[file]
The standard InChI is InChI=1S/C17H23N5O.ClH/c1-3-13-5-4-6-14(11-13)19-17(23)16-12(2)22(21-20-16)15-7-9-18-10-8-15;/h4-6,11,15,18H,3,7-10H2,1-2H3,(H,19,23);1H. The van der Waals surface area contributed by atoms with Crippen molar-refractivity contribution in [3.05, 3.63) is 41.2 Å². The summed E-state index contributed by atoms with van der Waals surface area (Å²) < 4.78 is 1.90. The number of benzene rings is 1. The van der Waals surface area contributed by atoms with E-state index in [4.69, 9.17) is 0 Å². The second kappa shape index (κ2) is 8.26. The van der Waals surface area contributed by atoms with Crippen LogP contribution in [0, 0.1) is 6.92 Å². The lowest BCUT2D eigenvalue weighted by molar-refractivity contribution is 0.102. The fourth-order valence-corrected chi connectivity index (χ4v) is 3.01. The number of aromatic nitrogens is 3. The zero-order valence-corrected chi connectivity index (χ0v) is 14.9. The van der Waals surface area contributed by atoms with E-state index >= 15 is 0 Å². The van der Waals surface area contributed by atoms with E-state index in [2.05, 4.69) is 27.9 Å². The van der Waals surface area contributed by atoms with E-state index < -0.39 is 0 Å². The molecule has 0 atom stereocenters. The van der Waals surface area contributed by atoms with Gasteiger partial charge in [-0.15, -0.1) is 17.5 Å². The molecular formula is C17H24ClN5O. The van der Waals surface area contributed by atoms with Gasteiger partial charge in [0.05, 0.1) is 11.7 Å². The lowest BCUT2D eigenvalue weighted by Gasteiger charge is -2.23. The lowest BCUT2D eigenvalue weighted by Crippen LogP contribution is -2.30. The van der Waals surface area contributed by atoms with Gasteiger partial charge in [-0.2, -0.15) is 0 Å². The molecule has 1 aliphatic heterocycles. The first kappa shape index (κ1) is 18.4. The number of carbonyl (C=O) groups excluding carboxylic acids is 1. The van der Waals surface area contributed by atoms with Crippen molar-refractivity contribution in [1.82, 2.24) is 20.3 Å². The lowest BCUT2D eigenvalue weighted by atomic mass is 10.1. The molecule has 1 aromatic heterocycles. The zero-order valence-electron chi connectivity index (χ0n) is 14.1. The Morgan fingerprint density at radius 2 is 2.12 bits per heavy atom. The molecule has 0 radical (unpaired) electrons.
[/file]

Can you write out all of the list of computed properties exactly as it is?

The standard InChI is InChI=1S/C17H23N5O.ClH/c1-3-13-5-4-6-14(11-13)19-17(23)16-12(2)22(21-20-16)15-7-9-18-10-8-15;/h4-6,11,15,18H,3,7-10H2,1-2H3,(H,19,23);1H. The van der Waals surface area contributed by atoms with Crippen molar-refractivity contribution in [3.05, 3.63) is 41.2 Å². The summed E-state index contributed by atoms with van der Waals surface area (Å²) < 4.78 is 1.90. The number of benzene rings is 1. The van der Waals surface area contributed by atoms with E-state index in [4.69, 9.17) is 0 Å². The second kappa shape index (κ2) is 8.26. The van der Waals surface area contributed by atoms with Crippen LogP contribution in [0, 0.1) is 6.92 Å². The lowest BCUT2D eigenvalue weighted by molar-refractivity contribution is 0.102. The fourth-order valence-corrected chi connectivity index (χ4v) is 3.01. The number of aromatic nitrogens is 3. The zero-order valence-corrected chi connectivity index (χ0v) is 14.9. The van der Waals surface area contributed by atoms with E-state index >= 15 is 0 Å². The van der Waals surface area contributed by atoms with E-state index in [2.05, 4.69) is 27.9 Å². The van der Waals surface area contributed by atoms with E-state index < -0.39 is 0 Å². The molecule has 0 atom stereocenters. The van der Waals surface area contributed by atoms with Gasteiger partial charge in [-0.15, -0.1) is 17.5 Å². The molecular formula is C17H24ClN5O. The van der Waals surface area contributed by atoms with Gasteiger partial charge in [0.05, 0.1) is 11.7 Å². The lowest BCUT2D eigenvalue weighted by Gasteiger charge is -2.23. The lowest BCUT2D eigenvalue weighted by Crippen LogP contribution is -2.30. The van der Waals surface area contributed by atoms with Gasteiger partial charge in [-0.2, -0.15) is 0 Å². The molecule has 1 aliphatic heterocycles. The first kappa shape index (κ1) is 18.4. The number of carbonyl (C=O) groups excluding carboxylic acids is 1. The van der Waals surface area contributed by atoms with Crippen molar-refractivity contribution in [1.82, 2.24) is 20.3 Å². The lowest BCUT2D eigenvalue weighted by atomic mass is 10.1. The molecule has 1 aromatic heterocycles. The zero-order valence-electron chi connectivity index (χ0n) is 14.1. The Morgan fingerprint density at radius 2 is 2.12 bits per heavy atom. The molecule has 0 radical (unpaired) electrons.